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History of the Columbia Heights Jamboree

How Did it All Begin?

By Marlaine Szurek, President, Columbia Heights Public Library Foundation


On Saturday, September 29, 1934, the city prepared to hold the 1st Heights Jubilee Program to celebrate the completion of the pavement and the opening of Central Avenue. The festivities started at 10 am that morning. Governor Floyd B. Olson gave the principal address at 2:30 pm, and the city’s businesses were closed to honor the Governor’s visit. The Jubilee featured children’s programs at the High School athletic field on 41st Avenue. There was a parade featuring school children, the fire department, and floats that moved down Central Avenue to 37th and returned. There were also races planned for the children which climaxed with a blueberry pie eating contest.


The committee for the Jubilee was composed of Chairman Matt Milner, Chris Anderson, Walter Sochacki, Peter Deanovic, Gust Lindberg, and J.B. McCann. At 2:15 pm, Mayor Ralph Crisp officially opened the celebration when he presented the keys to the city to the public. After the Governor’s remarks, the High School Band had a concert. Following the concert, the highway department’s Chief Construction Engineer, O.L. Kipp, and Executive James Kelly of the Bureau of Public Roads addressed those present. At 4 pm there was entertainment at the High School field. Being that this was an election year, all candidates seeking office were permitted to speak. In the evening, US Senator Henrik Shipstead and Congressman Ernest Lundeen addressed the crowd. The day’s events culminated with vaudeville show and a street dance. All the businesses decorated their store fronts, helped sponsor concessions, and contributed to the fund to purchase prizes for all the events. Some of the prizes given were for those who had come the farthest distance, oldest couple present, largest family present, and the oldest (in years of residence) Columbia Heights citizen.


In 1935, the Jubilee moved to August 24th and 25th, and was held over Veteran’s Day. It included address by Mayor Latimer of Minneapolis and prominent State and Local politicians, diamond ball games, sports programs, a water fight between Columbia Heights and Robbinsdale Fire Departments, baseball games, an amateur talent program, and a vaudeville program.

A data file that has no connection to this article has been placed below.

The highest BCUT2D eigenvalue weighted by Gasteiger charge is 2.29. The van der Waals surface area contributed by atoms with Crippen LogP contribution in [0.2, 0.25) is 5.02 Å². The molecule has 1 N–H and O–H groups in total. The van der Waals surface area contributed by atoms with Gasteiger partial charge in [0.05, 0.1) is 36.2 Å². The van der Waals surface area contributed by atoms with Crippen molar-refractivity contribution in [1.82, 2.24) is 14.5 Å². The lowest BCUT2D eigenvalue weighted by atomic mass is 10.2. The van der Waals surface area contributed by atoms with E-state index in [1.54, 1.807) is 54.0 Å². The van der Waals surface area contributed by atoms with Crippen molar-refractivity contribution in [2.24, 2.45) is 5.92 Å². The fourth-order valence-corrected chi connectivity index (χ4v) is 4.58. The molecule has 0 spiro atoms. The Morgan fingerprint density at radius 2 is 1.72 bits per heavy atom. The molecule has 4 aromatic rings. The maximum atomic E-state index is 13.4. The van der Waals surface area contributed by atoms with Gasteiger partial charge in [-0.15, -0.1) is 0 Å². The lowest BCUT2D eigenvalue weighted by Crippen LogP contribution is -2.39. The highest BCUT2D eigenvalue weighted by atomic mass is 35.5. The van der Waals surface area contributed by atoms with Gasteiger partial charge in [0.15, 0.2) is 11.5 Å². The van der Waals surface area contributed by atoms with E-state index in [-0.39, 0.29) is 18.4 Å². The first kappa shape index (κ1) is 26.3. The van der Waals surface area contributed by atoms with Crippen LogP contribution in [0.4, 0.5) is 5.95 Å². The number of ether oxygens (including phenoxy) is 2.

There were no Jubilee Celebrations during World War II, from 1939-1945.


In 1946, the event became the Annual Summer Festival and was held in July. However, in 1948, the Festival was held on June 27th in conjunction with the Columbia Heights 50th Anniversary celebration.


In 1950, the Columbia Heights Activities Committee took over the event and it became known as the Columbia Heights Jamboree and was held June 20-25. They were a very active group and planned many events for that first Jamboree. A talent show ran both Saturday and Sunday evenings. The show included many acts, including Columbia Heights’ own Barbara Foster, who had appeared on Cedric Adams Spot Light Review. She did a rope tap with Kenneth Burns, teacher from Oakwood School. It also featured the Polish National Dancer performing native dances wearing their colorful native costumes.


The Jamboree also featured the first sponsored Queen Competition. Those first candidates were: Vera Albro, Janet Erickson, Catherine Friis, Marcella Kraus, Jean Lawson, Anita Rognrud, Helen Sullivan, and Doris and Alvina Zickerman. They all rode in the parade, and after being judged by a panel of three judges, one of the girls would be selected as Jamboree Queen on Sunday evening.


Other featured events were a parade, held Saturday, June 24th, at 1:00 pm, which ran from 37th Avenue up to 40th Avenue to Murzyn Hall. There were bands, clowns, marching units, Queen Candidates and floats.
There was also a picnic on Sunday afternoon at 1:30 pm at the City Park with games and races for all age groups.


During the period of 1950 to 1974, while the Activities Committee runs the Jamboree, Pat Olynyk was the Queen Chairman. She did everything; planning all the events, arranging for the judges, and when it was all said and done she also chaperoned the Queens to all their events. During that time, the Jamboree Queens were required to have a talent, as they also participated in the Minneapolis Aquatennial and the Miss Minnesota Contest. Also, during this time, the Activities Committee built the floats that the queens used. For awhile a different float was built every year, but eventually they designed a float that could be used every year.


In 1974, the Activities Committee disbanded and the Lions Club began sponsoring the Jamboree. The activities, events, Queen and Junior Royalty contests, the parade, the carnival; all these things continued. The Lions Club is still the sponsor to this day.

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